Stuff I Like, March 2019: Genetics, Disasters, and Memory
This post is the second installment of a monthly series in which I give short impressions/review about media that I consumed and enjoyed that month. If you're new to the series, you can read February's Post or continue straight to my favorite book for this month, which is......
She Has Her Mother's Laugh is probably the most recent and the most comprehensive book about heredity and genetics for the general audience. It is over 500 pages long, yet no words are wasted. This book covers the history of genetics, its many failed hypothesis, up until the most recent and mind-blowing discoveries. If you think heredity is confined to Mendelian genetics, you'd be surprised. As the author Carl Zimmer captivatingly narrates, heredity is not as clear-cut as we once thought it was. It is a messy web of genetic information in between and even within individuals. While the language is descriptive enough for those that do not have much background knowledge to understand, the content is recent enough for even a seasoned science reader to learn something new and interesting. Even those who are already experts in genetics could find the science history section of the book fascinating. There's really not many negatives to say about this book.
Research: Trends of Fiction in 2000s Japanese Pop Culture (Electronic Journal of Contemporary Japanese Studies)
Youtube Video: Understanding Apocalypse, Part 1: Death Note and the Cynical Apocalypse (Pause and Select)
Youtube Video: Shadows of Fukushima (Your Name and Shin Gojira) (Pause and Select)
For this whole month, I have been writing a research paper about Korean disaster films. After thinking too much about the apocalypse, it seems like my own head is about to explode. For those who have some background knowledge about either apocalyptic literature, Japanese pop culture, or sociology, the first research paper is a quick read about sekaikei, sekaibukei and nichijoukei subgenres. For those who are less exposed to this field of sociological media criticism, Pause and Select's Youtube video series “Understanding Apocalypse” and “Shadows of Fukushima” are two excellent resources to delve into the subject. Pause and Select is such a goldmine of a channel, that I featured it in my previous post as well.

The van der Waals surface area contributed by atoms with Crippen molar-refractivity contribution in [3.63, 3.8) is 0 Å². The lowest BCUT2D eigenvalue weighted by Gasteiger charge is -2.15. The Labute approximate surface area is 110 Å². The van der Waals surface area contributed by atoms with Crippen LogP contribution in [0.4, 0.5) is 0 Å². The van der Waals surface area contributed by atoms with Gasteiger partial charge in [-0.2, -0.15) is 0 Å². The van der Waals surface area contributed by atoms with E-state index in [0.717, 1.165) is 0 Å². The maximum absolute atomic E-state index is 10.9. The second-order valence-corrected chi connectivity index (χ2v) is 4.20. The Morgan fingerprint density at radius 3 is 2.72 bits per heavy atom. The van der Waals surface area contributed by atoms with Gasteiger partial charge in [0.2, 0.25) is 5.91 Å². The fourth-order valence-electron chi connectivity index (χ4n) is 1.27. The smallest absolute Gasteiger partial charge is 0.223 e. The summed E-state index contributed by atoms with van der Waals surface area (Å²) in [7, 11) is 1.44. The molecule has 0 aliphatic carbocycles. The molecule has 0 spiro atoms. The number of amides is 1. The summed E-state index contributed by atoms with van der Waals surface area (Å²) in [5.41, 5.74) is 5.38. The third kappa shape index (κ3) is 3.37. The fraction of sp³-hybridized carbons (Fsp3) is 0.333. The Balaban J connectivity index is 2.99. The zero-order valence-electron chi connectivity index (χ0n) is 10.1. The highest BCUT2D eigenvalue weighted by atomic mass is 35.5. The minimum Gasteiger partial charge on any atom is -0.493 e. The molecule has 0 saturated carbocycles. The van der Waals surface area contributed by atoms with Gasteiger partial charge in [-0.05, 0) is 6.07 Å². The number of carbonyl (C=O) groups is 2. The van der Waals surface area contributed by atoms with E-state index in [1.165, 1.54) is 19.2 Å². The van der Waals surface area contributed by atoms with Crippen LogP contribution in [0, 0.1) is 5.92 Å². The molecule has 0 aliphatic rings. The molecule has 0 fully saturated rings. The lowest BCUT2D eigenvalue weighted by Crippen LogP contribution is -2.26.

Scott H Young is a bit of a mixed bag when it comes to productivity blogs. While some of his projects are indeed impressive, his rapid learning philosophy can all so easily be misused. Still, this incredibly long yet concise primer on remembering things is very applicable to any knowledge worker.
This month's entry is somewhat short, as I have not had a great chance to check out new and exciting media. Perhaps next month will have better content, as I plan to play through several critically acclaimed games. It stands to see whether they'll stand up to my expectations.